Reflect: Social Content Curation

Some of the perspectives I have gathered regarding curation this week is that value of the process lies within the management, preservation and connection of resources. Furthermore, also ensuring there is an accessible and meaningful link between the information and the users. The role of libraries in supporting and participating in curating materials, such as through mobile and virtually always accessible “vehicles” like Twitter or programs with similar functions like Storify, encourages the availability of an extension of new, interesting and alternative resource material. The concept seemed quite similar to ‘collection fishing’ as explored through participating in micro-blogging on Twitter.

Organising and connecting resources and library users can support and aid individuals on a professional and personal level. One example could be for educational purposes at a primary school level. Managing resources about a topic or strand and cohesively linking it together provides a foundation of information that can be used by groups with assignments, homework and other extension activities. In addition, parents and teachers of these communities would also benefit. One particular example that highlighted the role a library could play in curation was the Yarra Plenty Regional Library. Their application of the principles of curating material led to the development of Pinterest page which provides visual links to materials as they relate to the library catalogue Dewey decimal system. For example, 641.5 as the number is in reference to food had “windows” of featured recipes (Yarra Plenty Regional Library, n.d.). This type of public forum appears to extend the scope of the library catalogue by organising information in an accessible mode for library users in a common framework.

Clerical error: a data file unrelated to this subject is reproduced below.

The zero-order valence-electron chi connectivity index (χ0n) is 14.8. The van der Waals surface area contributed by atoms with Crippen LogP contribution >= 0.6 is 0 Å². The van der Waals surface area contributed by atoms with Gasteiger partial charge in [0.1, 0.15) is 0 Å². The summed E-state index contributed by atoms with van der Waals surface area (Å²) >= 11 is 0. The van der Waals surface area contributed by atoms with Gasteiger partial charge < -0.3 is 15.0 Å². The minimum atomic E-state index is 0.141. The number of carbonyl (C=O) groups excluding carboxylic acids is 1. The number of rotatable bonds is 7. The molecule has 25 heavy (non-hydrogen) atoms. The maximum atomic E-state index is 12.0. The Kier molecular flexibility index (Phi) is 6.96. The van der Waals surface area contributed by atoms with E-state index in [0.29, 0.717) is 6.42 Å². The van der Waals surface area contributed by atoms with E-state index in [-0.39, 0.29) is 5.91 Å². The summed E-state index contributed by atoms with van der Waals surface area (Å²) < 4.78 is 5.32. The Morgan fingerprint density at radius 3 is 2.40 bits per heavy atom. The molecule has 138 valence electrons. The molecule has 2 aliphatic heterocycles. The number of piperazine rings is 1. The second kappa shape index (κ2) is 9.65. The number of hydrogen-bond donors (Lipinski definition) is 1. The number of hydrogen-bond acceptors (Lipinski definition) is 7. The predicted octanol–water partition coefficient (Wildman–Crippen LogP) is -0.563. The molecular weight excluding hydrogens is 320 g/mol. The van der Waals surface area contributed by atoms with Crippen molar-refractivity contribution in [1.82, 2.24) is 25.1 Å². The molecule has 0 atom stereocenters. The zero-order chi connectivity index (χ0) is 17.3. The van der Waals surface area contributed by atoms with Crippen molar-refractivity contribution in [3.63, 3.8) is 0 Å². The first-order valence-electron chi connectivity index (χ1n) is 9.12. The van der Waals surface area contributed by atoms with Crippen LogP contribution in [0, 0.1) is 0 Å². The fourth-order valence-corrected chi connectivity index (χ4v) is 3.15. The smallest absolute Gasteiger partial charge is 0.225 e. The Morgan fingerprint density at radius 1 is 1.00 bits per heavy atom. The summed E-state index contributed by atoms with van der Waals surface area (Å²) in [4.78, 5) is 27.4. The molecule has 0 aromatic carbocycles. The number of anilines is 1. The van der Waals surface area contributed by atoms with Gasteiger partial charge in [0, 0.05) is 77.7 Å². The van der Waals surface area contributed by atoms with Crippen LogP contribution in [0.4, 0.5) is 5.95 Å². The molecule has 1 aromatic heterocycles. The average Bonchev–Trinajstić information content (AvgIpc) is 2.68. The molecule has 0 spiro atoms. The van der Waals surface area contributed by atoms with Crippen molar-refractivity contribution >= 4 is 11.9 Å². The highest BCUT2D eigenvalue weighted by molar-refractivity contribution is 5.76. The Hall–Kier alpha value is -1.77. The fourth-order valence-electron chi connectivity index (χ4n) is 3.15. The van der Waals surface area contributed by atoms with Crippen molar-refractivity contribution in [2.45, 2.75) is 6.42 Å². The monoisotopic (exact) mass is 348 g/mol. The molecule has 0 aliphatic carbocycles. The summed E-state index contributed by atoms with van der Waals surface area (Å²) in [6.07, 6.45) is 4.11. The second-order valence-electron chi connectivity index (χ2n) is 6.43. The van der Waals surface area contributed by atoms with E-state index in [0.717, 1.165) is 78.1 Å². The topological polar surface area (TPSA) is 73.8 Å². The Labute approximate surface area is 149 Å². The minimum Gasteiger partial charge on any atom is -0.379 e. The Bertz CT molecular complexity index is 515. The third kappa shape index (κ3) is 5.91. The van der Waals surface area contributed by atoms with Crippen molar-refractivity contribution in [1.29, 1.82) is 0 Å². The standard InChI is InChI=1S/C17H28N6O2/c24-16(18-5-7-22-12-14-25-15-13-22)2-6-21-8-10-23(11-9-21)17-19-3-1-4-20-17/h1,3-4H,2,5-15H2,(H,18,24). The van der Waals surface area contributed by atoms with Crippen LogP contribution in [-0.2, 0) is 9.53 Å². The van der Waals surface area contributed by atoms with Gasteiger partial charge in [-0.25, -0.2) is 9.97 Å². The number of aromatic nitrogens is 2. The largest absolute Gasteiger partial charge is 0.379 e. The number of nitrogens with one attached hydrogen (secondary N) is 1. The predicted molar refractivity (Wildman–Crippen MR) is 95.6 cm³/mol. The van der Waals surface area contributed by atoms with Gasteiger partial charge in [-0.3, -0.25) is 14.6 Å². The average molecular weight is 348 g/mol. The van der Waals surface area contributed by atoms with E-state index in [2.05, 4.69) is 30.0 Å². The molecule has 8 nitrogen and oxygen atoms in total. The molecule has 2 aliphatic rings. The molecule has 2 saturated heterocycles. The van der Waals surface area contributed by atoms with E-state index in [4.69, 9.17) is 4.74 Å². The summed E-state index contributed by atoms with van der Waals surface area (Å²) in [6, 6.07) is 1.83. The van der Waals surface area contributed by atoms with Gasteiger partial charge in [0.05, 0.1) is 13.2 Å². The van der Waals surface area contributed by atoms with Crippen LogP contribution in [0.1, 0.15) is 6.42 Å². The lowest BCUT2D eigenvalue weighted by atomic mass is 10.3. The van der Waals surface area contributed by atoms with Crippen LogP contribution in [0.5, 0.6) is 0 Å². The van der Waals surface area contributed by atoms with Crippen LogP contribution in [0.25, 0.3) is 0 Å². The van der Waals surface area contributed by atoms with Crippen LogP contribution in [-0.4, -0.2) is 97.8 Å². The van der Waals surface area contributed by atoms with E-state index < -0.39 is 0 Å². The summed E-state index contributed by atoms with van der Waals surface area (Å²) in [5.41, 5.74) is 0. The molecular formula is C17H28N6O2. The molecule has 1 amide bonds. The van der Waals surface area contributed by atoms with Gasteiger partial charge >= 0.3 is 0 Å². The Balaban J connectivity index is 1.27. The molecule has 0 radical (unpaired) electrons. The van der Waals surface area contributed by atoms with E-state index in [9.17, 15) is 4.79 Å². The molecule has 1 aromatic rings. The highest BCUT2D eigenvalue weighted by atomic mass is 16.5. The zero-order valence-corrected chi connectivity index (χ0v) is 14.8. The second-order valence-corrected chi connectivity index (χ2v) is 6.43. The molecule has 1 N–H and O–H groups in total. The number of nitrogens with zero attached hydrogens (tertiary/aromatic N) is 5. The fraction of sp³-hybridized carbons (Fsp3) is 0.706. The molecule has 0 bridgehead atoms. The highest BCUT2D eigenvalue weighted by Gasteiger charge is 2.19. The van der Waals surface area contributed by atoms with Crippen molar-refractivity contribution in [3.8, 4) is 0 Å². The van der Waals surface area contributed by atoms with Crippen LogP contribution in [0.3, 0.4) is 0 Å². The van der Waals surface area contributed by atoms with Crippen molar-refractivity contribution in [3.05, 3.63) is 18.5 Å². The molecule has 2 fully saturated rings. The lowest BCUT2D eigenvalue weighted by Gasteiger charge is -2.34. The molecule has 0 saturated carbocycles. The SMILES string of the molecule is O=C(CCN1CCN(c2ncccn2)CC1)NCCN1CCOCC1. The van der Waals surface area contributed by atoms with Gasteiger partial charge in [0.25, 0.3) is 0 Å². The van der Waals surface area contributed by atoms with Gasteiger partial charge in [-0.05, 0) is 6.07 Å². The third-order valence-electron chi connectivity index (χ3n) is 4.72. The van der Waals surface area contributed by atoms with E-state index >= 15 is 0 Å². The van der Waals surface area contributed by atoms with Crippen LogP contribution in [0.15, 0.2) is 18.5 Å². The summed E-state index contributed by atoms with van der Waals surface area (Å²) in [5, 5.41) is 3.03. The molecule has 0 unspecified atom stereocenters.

The large nature of the task to manage and build interconnecting webs of resources would benefit from the support of an integrated effort. The design would encourage the collaboration of the diverse interests of contributors across one or multiple topics. Perhaps an extension of this would be the challenge of ensuring that the quality of resources is of a high standard, such as credibility and relevancy, and also that it is accessible of the patrons and potential users of the material. In addition, consideration of the copyrighted status of many resources is also an issue (Educause, 2012, p. 2).

The idea of connecting users to various mediums of information, such as videos, images, journals, articles, quotes, micro-blogging and comments, to mention a few opens an awareness of exploring topics in different ways. The ‘Factiva-Institute’ article on ‘Content Curation’ suggests that the process of curating supports the development of higher-order thinking such as critical and creative thinking to analyse, monitor and explore concepts from different angles and perspectives (Sykes, 2013, p. 2). In a sense, the ‘wider picture’ of how it connects and “tags” itself to other concepts and topics is encouraged through a virtual social environment.

Reference List

Educause. (2012). 7 things you should know about… social content curation. Retrieved August 16, 2013, from

Sykes, J. (2013). Content curation. Retrieved August 16, 2013, from

Yarra Plenty Regional Library. (n.d.). Yarra Plenty Regional Library: Catalogue [Pinterest]. Retrieved August 15, 2013, from


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